Which works just fine until you go away to college. It turns out that college librarians at Maryville College in Tennessee don’t know public librarians from the suburbs around Detroit. It’s amazing how much money I lost the first few months of college until I put it together and realized that I was going to have to start returning books on time or I would use up all of my pizza money on overdue fines.

In truth, I appreciated not only growing up in a home where both of my parents read voraciously, but in which we were also introduced to the joy of books. It was there that I learned to enjoy reading about current events, science or other non-fiction, or mysteries, spy novels or epic stories that would introduce us to different eras in history and a plethora of ideas and philosophical insights.

Someone once said that I inhale books. I probably do, since I’m always reading. I love expanding my knowledge, getting to know people, exploring different ideas, or flying off in the company of some former CIA agent who has been asked to come out of retirement and save the world from impending catastrophe.

As long as I continue to have good eyesight and a good mind, I will continue to read, and I have my librarian mother to thank for that.

There’s only one thing I wonder about. What would her rules be for the proper use of my Kindle?

Kenneth D. MacHarg lives in Carrollton, Georgia. His mother, Virginia MacHarg, was the Library Director at the St. Clair Shores, Michigan, Public Library. Previously she worked for the Detroit Public Library and the De La Salle Collegiate High School library in Detroit.

(This article appeared on April 12, 2015, in the Times-Georgian of Carrollton, GA)

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“Our Great Celebration”

On this Easter weekend, there are tragic reports and also the message of hope in the news reports of the day.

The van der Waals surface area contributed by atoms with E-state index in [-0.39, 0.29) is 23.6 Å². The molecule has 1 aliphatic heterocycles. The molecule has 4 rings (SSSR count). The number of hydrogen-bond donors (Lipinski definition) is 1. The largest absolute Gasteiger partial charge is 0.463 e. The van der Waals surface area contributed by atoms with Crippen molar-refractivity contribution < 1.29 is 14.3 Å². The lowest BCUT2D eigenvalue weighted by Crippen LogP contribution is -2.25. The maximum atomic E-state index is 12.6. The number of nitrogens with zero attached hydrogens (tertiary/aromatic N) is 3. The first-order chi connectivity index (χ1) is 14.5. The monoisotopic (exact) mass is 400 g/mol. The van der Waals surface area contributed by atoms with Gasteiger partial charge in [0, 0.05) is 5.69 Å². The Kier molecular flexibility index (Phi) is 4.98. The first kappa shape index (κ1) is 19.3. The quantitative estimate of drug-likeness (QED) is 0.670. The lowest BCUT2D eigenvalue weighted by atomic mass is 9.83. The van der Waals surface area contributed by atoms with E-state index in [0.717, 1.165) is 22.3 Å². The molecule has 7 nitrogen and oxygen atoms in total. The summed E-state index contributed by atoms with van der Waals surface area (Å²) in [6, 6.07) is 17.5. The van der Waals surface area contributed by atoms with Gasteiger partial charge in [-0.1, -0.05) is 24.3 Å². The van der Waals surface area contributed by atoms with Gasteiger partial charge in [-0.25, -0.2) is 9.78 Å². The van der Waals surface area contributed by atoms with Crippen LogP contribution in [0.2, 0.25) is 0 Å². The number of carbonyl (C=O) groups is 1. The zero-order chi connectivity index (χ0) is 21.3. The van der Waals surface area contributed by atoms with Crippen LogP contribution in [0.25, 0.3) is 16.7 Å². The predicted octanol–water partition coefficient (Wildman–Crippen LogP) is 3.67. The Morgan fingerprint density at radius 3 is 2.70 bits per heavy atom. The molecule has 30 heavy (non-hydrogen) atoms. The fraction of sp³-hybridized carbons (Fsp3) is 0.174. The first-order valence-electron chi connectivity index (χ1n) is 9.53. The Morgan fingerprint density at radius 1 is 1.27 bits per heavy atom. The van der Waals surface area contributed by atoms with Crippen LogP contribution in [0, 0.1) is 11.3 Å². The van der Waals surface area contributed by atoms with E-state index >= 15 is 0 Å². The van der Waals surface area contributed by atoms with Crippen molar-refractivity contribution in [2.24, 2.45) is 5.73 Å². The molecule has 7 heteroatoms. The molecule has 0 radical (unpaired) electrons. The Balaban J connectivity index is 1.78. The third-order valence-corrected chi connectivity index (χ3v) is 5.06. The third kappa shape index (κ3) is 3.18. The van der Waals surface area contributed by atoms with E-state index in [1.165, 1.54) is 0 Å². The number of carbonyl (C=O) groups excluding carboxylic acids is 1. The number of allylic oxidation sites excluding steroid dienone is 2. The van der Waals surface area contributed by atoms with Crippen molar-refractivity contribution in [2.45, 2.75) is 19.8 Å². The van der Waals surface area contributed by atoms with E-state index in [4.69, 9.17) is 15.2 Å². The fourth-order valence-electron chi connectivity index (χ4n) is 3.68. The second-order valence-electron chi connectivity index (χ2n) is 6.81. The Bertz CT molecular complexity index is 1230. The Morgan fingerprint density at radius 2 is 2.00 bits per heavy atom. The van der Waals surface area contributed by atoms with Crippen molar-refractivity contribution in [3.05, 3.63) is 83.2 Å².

The horrendous massacre at the university in Kenya showed the irrational, extreme hatred of some in our world toward the followers of Jesus. That anti-Christian passion isn’t restricted, unfortunately, to just radical jihadist groups. The drumbeat of hostility toward believers continues around the world and in our own country.

Perhaps some of that comes from Christian’s engagement in the cultural wars that flare up across our society and project the image of believers as a group of people who are against this group and that, one practice or the other. We are identified more by what we are against rather than what we are for.

When Polly and I left to go to the mission field in 1990, we were taught by leaders at HCJB (now Reach Beyond) that our job as Christians in a foreign land, as Christian broadcasters, was to proclaim Jesus Christ. That and nothing more, nothing less.

We were not to criticize people or leaders of other faiths. In broadcasting we were to report the news of all faiths as it occurred factually and without comment. Locally we were to abstain from political comment (we were, after all, not Ecuadorian citizens.) We were, powerfully, with love and passion and compassion, simply but profoundly to present the Gospel of Jesus Christ to people who need the Lord.

In the midst of the ongoing wars and denigration of Christian truth and values, it was so refreshing to read a column in the Washington Post about a woman who is seeking truth, purpose and meaning and the gentle but firm proclamation of a sensitive pastor.

“Easter is our great celebration. Easter is the church’s Super Bowl,” Pastor Tony Lee told her. “We’re celebrating the resurrection of Christ, so, for me, anybody who wants to come to that party is welcome.”

Wow. That’s it. The proclamation—get that word?—proclamation of the absolute true message of this joyous Christian holiday. No wavering, no political correctness that covers up the joyous good news. Just the proclamation.

“Sometimes we get so caught up in religiosity we miss the blessing,” the pastor said.

Yes, sometimes we get caught up in too many things that distract our message. Culture wars; debating issues religiously rather than proclaiming religious truth; busy telling what we are against rather than what we are for.

In this mid-point, as I write, between the senseless slaughter of Kenya, the horror of the crucifixion of Jesus Christ, and the unlimited, boundless, history-changing, life-changing joy and power of Easter morning, I’m reminded of a Jewish friend who many years ago lamented that so many (not all but so many) of his faith’s holidays were those of remembrance and mourning in comparison to the Christian’s celebration of our important events.  “You even celebrate the murder and death of your savior,” he mused.

Indeed we do. We are able to because we know what comes next.

Maybe it’s time to take a few minutes to listen again to that classic Good Friday presentation, It’s Friday but Sunday’s Coming.

He IS risen, HE is risen, indeed!